Nothing like seeing a Goan avo / tia making them..God bless her..I miss patoleos so so very much

  5. Anonymous September 27, 2012 at 7:39 am #

    Hooked to your site. I hv recently tried the prawn balcho and it was amazing, thank you so much and for keeping the goan cusine alive. just a small doubt. i make pateoll every 15 th august, but i don't cook the rice like how you hv shown…?? just spread it on the leave (after soaking it overnight adn then grinding it), and it is still lovely… so how does this taste….???
    Mitchelle dsouza.

  6. Avral Fernandes October 28, 2012 at 3:27 pm #

    I tried your pateoleo recipe today and it turned out just great. I grew the leaves during the summer and although late for 15th August, I made it for thanksgiving on Oct 6 to share with the family. A little taste of Goa here in Canada…yummy. Thanks for sharing this amazing site with us.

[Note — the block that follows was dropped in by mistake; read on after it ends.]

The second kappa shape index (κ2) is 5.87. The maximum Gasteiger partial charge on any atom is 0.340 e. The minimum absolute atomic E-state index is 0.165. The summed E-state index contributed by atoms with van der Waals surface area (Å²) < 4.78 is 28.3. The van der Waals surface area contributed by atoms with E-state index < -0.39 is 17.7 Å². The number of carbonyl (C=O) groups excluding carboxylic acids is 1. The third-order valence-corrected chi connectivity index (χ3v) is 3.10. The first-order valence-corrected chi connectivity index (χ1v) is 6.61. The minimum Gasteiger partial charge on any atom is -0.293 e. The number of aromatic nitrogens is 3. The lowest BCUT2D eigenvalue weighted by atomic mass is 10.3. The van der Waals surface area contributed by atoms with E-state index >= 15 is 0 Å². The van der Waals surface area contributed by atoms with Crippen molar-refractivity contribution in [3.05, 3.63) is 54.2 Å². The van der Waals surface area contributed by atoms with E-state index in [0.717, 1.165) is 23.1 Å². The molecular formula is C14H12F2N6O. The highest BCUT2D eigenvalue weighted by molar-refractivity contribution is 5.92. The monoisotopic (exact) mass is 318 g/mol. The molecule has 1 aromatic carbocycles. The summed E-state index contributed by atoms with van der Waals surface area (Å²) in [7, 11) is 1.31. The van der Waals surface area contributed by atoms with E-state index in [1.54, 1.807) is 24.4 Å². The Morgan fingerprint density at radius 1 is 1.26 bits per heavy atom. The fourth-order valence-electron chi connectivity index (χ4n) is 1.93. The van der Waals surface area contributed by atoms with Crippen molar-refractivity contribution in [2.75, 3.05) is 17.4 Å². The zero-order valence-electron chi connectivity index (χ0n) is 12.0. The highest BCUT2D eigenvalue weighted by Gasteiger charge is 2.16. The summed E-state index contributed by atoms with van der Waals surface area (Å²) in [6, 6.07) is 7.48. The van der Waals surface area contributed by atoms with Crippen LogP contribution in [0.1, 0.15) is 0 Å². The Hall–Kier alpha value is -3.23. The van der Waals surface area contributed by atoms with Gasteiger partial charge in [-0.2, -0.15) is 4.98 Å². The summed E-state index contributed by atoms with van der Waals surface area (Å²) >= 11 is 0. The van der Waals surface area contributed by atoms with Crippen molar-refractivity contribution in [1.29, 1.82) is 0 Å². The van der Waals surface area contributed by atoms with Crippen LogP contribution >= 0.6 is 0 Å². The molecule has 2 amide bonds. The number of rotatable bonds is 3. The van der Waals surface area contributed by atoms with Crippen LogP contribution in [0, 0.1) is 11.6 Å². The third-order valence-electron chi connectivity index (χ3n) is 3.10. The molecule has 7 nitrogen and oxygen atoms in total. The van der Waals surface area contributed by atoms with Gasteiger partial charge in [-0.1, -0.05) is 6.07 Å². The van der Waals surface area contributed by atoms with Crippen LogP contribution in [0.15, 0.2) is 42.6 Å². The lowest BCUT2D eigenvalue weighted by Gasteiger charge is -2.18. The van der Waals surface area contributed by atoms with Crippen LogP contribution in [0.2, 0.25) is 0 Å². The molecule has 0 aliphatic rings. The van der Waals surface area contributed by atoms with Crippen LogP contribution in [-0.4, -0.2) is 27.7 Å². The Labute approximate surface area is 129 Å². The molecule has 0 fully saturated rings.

7. Anonymous March 20, 2013 at 12:23 pm #

    Thank you and your grandmother and all those who share theiran recepies. We grew up in a part of Pakistan where we did not have coconut and could only get fish, and all the stuff needed for goan cookery in big stores. Later married a goan did finally get some of the stuff but did not have people to share their receipes. So I thank God for people like you who share their recepies with others. God bless you always and may he continue to you to be an inspiration to others.

  8. Anonymous July 14, 2013 at 8:50 am #

    This dish is made by us too….very famous in Mangalore…maybe coz we are originally from Goa..ancestors migrated….Thanks for sharing the recipe… :) Love when elders share the authentic recipes to the next generations

  9. D Fernandes August 20, 2013 at 6:46 pm #

    DEU BOREM KORUN TUMCAN. VIVA GOA ! Macan won achi receipe zai.

  10. Anonymous August 21, 2013 at 3:12 am #

    A big thank you to your grandma. I loved the step by step explanation. Brings back memories when I was in India. I sm wondering where I would find the leaves in Vancouver.

  11. ABCD Rodrigues August 26, 2014 at 6:35 pm #

    Wish you and your family a blessed & joyous feast of Our Lady :)
    We thank you for your indepth method and followed the same. It worked out great & everyone loved it :)